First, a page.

Here at RAN the agribusiness campaign is hard at work pressuring US agribusiness companies, with a focus on the massive privately held company Cargill, to stop their dirty and dangerous practices of developing oil palm plantations in the rich tropical rainforests of Indonesia, Malaysia, and Papua New Guinea.
Cargill has a total of five oil palm plantations in Southeast Asia, divided into more than twenty estates that have been carved out of the world’s most diverse and carbon rich rainforests.
Because Cargill is both the largest supplier of palm oil to the US from Indonesia and the largest importer of palm oil into the US, we at RAN have a strong position to push the multinational to clean up their actions and adopt a global forest policy. Our impact over the past few months has been seen in the company agreeing to a series of three meetings with RAN running up to the Round Table on Sustainable Palm Oil in November.
But as with all the world’s natural resources, China has increasingly become the most dominant oil palm consumer nation. Too cold and dry to produce the crop on their own soil, Chinese business and government has turned to Indonesia to feed their demand for the cheap cooking oil and input for processed foods with so many ecological and social consequences.
Sime Sarby, the Malaysia palm oil processor, has just announced new plans to expand their factories in China in response to rapidly increasing demand, and their CEO expect Chinese demand to increase 100 percent over the next decade.
Efforts to increase the uptake of less harmful palm oil are finally beginning to show some market impact. Since 2008, 19 percent of crude palm oil sold on the global market carried the label of ‘sustainable palm oil’ from the RSPO, the foremost certification criteria for palm oil.
Granted, there are real concerns over the RSPO being used as no more than ‘greenwashing’ of dirty palm oil. Case in point is the recent announcement by New Britain Palm Oil, an oil palm poducer with serious negative ecological and social impacts in Papua New Guinea, that they will sell $100 million of “sustainable oil palm” to the producer of Nutella.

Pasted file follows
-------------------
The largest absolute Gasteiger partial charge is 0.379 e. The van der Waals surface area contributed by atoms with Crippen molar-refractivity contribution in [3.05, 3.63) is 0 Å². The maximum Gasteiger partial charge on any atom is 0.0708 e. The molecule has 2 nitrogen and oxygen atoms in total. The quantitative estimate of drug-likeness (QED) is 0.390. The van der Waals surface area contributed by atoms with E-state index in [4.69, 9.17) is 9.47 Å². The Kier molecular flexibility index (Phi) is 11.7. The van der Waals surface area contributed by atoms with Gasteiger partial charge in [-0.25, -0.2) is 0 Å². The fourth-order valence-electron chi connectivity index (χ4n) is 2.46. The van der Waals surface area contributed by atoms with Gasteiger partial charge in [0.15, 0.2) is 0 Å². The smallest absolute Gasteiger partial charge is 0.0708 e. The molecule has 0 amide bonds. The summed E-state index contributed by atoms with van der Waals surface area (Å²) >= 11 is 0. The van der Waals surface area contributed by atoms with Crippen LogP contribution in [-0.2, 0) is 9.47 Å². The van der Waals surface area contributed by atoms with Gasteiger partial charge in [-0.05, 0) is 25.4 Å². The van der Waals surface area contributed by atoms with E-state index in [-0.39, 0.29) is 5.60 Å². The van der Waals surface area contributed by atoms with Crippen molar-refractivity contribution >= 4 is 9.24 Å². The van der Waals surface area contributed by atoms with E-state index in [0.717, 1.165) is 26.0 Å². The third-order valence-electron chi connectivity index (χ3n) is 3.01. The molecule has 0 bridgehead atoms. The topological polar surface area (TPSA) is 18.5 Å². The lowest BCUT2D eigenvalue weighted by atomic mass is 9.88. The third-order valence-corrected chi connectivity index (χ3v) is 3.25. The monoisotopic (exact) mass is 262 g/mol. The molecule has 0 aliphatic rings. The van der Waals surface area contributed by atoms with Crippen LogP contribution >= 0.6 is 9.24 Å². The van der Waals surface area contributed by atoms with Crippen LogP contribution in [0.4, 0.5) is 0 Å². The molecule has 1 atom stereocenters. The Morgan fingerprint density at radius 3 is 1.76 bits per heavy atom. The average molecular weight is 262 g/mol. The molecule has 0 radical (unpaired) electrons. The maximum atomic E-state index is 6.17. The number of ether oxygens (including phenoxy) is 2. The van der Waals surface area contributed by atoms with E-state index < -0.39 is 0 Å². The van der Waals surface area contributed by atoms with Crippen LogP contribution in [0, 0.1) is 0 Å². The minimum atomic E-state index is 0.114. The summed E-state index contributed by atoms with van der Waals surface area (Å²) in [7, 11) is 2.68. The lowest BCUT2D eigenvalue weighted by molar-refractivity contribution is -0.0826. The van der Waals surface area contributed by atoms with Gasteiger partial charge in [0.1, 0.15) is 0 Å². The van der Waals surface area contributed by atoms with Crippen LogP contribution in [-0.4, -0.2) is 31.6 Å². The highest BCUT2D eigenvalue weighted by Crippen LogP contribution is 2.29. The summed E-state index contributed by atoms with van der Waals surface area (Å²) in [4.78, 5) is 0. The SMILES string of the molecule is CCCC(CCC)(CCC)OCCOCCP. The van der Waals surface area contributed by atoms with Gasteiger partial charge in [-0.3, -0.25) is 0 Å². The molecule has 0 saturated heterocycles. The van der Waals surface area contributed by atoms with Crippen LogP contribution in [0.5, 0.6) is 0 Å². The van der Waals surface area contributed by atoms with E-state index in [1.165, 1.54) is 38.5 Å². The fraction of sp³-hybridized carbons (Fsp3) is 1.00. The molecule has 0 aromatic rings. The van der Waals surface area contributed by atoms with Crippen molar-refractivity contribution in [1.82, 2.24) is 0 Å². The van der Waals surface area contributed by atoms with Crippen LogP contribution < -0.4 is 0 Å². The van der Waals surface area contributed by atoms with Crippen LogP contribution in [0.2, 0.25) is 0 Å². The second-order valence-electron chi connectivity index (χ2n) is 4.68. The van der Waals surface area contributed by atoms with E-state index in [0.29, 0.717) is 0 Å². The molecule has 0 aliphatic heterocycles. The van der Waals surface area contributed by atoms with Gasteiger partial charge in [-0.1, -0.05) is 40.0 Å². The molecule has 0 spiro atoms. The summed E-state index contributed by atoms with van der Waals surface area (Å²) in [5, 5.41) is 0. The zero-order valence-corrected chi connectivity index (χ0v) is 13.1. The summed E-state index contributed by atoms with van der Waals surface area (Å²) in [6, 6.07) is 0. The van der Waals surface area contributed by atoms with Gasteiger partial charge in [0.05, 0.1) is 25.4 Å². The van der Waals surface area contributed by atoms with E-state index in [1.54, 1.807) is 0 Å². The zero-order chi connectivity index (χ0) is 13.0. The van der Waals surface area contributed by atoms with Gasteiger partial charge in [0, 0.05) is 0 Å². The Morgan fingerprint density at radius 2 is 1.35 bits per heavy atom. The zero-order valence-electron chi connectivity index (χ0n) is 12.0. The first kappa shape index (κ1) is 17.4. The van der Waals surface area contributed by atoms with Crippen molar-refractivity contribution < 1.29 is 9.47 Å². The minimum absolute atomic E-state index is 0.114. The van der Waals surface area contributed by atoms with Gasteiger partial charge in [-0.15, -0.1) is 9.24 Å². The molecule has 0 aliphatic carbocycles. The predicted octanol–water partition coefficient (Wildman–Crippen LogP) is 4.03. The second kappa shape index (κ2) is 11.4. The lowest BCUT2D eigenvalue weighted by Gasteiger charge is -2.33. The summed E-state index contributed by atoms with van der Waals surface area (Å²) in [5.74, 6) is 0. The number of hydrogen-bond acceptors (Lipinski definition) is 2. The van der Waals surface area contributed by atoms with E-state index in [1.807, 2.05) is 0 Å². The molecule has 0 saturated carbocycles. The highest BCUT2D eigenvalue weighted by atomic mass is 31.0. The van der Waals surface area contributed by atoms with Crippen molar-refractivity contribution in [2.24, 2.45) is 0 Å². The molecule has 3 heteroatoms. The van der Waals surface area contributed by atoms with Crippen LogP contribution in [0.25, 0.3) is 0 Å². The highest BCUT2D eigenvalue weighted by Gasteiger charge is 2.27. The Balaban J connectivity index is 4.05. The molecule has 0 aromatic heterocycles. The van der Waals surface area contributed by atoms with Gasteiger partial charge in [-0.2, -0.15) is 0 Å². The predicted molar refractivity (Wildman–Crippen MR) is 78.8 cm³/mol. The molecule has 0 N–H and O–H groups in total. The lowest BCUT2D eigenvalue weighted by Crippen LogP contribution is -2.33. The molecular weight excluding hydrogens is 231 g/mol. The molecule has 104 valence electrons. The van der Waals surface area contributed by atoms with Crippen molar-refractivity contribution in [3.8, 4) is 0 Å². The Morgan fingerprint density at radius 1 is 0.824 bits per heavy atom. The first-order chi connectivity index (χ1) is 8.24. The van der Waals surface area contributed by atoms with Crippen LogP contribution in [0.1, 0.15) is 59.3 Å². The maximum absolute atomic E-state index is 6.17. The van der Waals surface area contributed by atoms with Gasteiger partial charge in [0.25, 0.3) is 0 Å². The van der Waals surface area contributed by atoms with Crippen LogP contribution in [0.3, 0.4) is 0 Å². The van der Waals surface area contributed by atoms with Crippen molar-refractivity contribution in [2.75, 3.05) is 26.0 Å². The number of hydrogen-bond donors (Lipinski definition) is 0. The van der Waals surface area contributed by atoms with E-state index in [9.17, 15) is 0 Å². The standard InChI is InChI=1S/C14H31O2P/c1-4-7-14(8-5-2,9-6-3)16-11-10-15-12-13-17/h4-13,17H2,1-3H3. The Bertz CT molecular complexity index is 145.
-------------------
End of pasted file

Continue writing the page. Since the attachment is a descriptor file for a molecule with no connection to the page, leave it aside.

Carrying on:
But I would still argue that this 19 percent uptake of certified palm oil is at least a very small, and vary incremental step, in the right direction for the oil palm industry.
But Chinese importers and oil palm producers have shown little interest in increasing the sustainability of their oil palm, and Chinese consumers have not yet placed any demands on their domestic marketplace.
Since 2005, Chinese oil palm companies have been lobbying to create a massive palm oil development in the heart of Borneo’s last remaining tropical forests. Intense criticism from environmental and community rights groups has limited Borneo’s ‘Oil Palm Mega Project’, but the threat remains.
Its clear, to effectively slow forest destruction in Indonesia, new policy and advocacy strategies are needed to push China’s oil palm lobby towards a future of responsible oil palm development and engage Chinese consumers.
David Gilbert is a Research Fellow at RAN. He has worked in the tropical forests of the Amazon and Indonesia, with a special focus on forest conservation and indigenous rights.
He can be reached at firstname.lastname@example.org